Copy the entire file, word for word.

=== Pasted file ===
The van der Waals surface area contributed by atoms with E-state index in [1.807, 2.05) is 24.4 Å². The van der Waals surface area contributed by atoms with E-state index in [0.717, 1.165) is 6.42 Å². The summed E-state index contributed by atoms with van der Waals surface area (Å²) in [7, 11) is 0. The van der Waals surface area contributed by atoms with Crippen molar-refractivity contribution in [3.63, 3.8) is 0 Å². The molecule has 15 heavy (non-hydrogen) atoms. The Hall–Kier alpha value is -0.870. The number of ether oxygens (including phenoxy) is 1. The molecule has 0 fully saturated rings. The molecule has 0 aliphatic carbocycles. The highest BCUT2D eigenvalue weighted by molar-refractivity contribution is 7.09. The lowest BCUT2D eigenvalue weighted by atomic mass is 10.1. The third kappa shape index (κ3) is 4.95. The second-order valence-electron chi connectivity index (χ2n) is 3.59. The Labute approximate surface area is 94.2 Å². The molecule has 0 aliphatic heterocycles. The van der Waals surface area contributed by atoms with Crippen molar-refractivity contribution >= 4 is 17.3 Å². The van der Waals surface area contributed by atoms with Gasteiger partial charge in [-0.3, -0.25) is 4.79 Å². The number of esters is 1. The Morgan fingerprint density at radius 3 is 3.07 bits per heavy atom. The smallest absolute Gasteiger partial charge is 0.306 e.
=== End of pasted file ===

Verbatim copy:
The van der Waals surface area contributed by atoms with E-state index in [1.807, 2.05) is 24.4 Å². The van der Waals surface area contributed by atoms with E-state index in [0.717, 1.165) is 6.42 Å². The summed E-state index contributed by atoms with van der Waals surface area (Å²) in [7, 11) is 0. The van der Waals surface area contributed by atoms with Crippen molar-refractivity contribution in [3.63, 3.8) is 0 Å². The molecule has 15 heavy (non-hydrogen) atoms. The Hall–Kier alpha value is -0.870. The number of ether oxygens (including phenoxy) is 1. The molecule has 0 fully saturated rings. The molecule has 0 aliphatic carbocycles. The highest BCUT2D eigenvalue weighted by molar-refractivity contribution is 7.09. The lowest BCUT2D eigenvalue weighted by atomic mass is 10.1. The third kappa shape index (κ3) is 4.95. The second-order valence-electron chi connectivity index (χ2n) is 3.59. The Labute approximate surface area is 94.2 Å². The molecule has 0 aliphatic heterocycles. The van der Waals surface area contributed by atoms with Crippen molar-refractivity contribution >= 4 is 17.3 Å². The van der Waals surface area contributed by atoms with Gasteiger partial charge in [-0.3, -0.25) is 4.79 Å². The number of esters is 1. The Morgan fingerprint density at radius 3 is 3.07 bits per heavy atom. The smallest absolute Gasteiger partial charge is 0.306 e.